When Robert Macy stands in front of a social studies classroom at Midway High School, he can often point to the textbook and say, “I was there” or “I remember when that happened.”
The 85-year-old veteran celebrated his birthday Friday with students at the school, where he has been a substitute teacher for more than 20 years. Students showered him with birthday cards, posters, and well wishes during the day.
Macy is known at the school as a living link to history, as a witness of the Korean War, the space program and Cold War-era nuclear testing. He has had a varied series of career paths in the military, Waco Veterans Affairs and substitute teaching at Midway, Robinson and Connally ISD.
But it is his kindness and sense of humor, especially this year in the face of COVID-19, that endears him to students and staff.
“I’m excited to celebrate with Mr. Macy today because he is the sweetest man,” junior Katie Baird said. “He has the coolest stories that are so interesting to listen to.”
A substitute teacher’s job is to take roll and distribute materials left by the absent teacher. But students say they appreciate his willingness to share his life experiences.
“Mr. Macy is fantastic,” senior Sabrina Zheng said. “He lets students do their classwork and isn’t overbearing. If you have nothing to do, Mr. Macy is always willing to share a story or two.”
Born in Iowa in 1936, Macy said his early memories include world war and his grandfather’s work as a treasurer of a coal miner’s union.
“I love history and government,” Macy said. “I remember World War II and when the war was over. I was 8 or 9 years old. I remember going on paper drives. Our school would pick up all the papers we could get, and they used the paper for cardboard and stuff. I also remember when Roosevelt died.”
Macy served for more than 20 years in the military. His career began with the Air Force from 1953 to 1961, then the Air Force Reserves and Iowa Air National Guard from 1961 to 1963, then the Navy from 1963 to 1974. He served in places like Spain and Guantanamo Bay.
“I went (into the military) at the tail end of the Korean War,” he said, adding that he served in a noncombat role at Guantanamo Bay at the time.
His military stories are often the favorite of students. On one occasion, he recalls, he was in a plane that caught fire. The plane’s crew put on their parachutes and prepared to eject, but the plane did a nosedive that extinguished the fire.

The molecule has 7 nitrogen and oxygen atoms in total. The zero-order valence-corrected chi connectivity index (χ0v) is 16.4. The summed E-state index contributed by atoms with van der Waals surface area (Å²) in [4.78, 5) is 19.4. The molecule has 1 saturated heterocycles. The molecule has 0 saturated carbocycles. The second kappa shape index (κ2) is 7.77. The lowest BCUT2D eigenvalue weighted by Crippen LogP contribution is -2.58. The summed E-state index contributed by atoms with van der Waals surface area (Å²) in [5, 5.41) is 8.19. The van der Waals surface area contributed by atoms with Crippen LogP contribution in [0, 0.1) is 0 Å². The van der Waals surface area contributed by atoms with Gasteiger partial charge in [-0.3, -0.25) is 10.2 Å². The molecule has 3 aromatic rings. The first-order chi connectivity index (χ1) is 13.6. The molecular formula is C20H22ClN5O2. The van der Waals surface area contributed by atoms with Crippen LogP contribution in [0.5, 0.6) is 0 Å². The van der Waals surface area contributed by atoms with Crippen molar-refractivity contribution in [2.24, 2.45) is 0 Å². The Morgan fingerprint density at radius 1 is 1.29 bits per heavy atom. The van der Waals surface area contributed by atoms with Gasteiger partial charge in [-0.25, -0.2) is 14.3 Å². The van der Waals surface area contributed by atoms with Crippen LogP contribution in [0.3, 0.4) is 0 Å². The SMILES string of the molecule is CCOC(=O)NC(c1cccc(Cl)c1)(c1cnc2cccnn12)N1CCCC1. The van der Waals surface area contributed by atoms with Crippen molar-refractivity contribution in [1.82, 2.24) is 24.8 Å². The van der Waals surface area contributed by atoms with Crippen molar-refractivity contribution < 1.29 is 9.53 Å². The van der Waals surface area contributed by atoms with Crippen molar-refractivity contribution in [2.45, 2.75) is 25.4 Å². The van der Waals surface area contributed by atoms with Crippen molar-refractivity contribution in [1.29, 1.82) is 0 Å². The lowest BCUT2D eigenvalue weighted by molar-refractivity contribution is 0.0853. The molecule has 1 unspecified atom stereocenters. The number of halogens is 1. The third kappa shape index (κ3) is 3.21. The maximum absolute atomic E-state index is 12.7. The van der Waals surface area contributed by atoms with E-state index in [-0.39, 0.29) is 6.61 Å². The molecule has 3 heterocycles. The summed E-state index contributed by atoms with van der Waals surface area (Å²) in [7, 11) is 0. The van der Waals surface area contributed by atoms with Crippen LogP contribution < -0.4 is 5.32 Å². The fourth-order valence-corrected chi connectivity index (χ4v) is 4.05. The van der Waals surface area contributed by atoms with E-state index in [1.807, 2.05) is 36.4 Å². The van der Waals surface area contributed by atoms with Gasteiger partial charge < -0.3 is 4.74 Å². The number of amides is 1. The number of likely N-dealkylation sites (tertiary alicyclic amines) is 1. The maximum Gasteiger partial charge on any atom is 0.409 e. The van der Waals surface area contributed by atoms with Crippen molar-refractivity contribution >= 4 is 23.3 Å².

He was working as a mechanic aboard the USS Lake Champlain in 1965 as frogmen recovered NASA’s Gemini 5 capsule of astronauts Charles “Pete” Conrad and Leroy “Gordo” Cooper from the Atlantic Ocean. The same year, the ship assisted in the recovery of the unmanned Gemini 2.
While serving as an Air Force mechanic, he witnessed the atomic bomb tests in Nevada in 1955, followed by hydrogen bomb tests in Marshall Islands soon thereafter.
“I had to wear a radiation badge, but I never got radiation,” he said, matter-of-factly. “The Atomic Energy Commission sent me a letter wanting to know if I was all right.”
Macy and his wife Margie were married on a base in Rhode Island in 1966. They moved to Texas by happenstance in 1977.
“We were going to go to Pennsylvania,” he said, “and we hit a blizzard. She had a niece in Gatesville.”
After what was to be a temporary move to Gatesville, he applied for a job at the Waco VA Hospital.
“I didn’t want to go back to snow,” he said, laughing.
Macy held several jobs there, beginning with housekeeping.
“I was desperate for a job and I didn’t care what it was,” he said.
He worked in patient effects and the file room. Then, after earning degrees from MCC and Tarleton in vocational rehab therapy as well as industrial education, he worked with veterans battling addictions and PTSD. For more than eight years, he worked in a “shop setting” with them.
“I worked with a lot of post-traumatic stress patients,” he said “We had woodworking, plastics, a lapidary. … I’m really a shop teacher, and I worked with them once per week. I reported to the psychologist on how they were doing (with) socializing.”
He became a substitute in 2000 at Midway ISD, where he can be found nearly every day the high school or middle school.
When Midway ISD closed its campuses in March 2020 due to the COVID-19 pandemic and moved to remote instruction, Macy was sidelined as a substitute. He stayed busy with his hobby of picture framing and matting. Though he was in the at-risk age group for COVID-19, he resumed his substitute work in August, wearing a mask and following safety protocols such as disinfecting desks and tables and eventually getting the vaccine.
“It’s really different this year,” he said.
Macy’s substitute work allows him and Margie to travel extensively, often staying at military bases, listening to concerts, and visiting museums.
“I use the extra money (from subbing) for vacations,” he said.
He recalled trips to Australia, New Zealand, Alaska, Jamaica, Hawaii and others as highlights. On travels, he tries to visit family, including his three daughters.
The Macys attend Bethel Methodist Church of Robinson. He has served in leadership positions for National Active and Retired Federal Employees Association and the Waco Gem and Mineral Club. After school and on weekends, he attends Midway and Baylor events and athletics. A favorite, he said, is the annual Veterans Breakfast hosted by Midway’s MCJROTC program.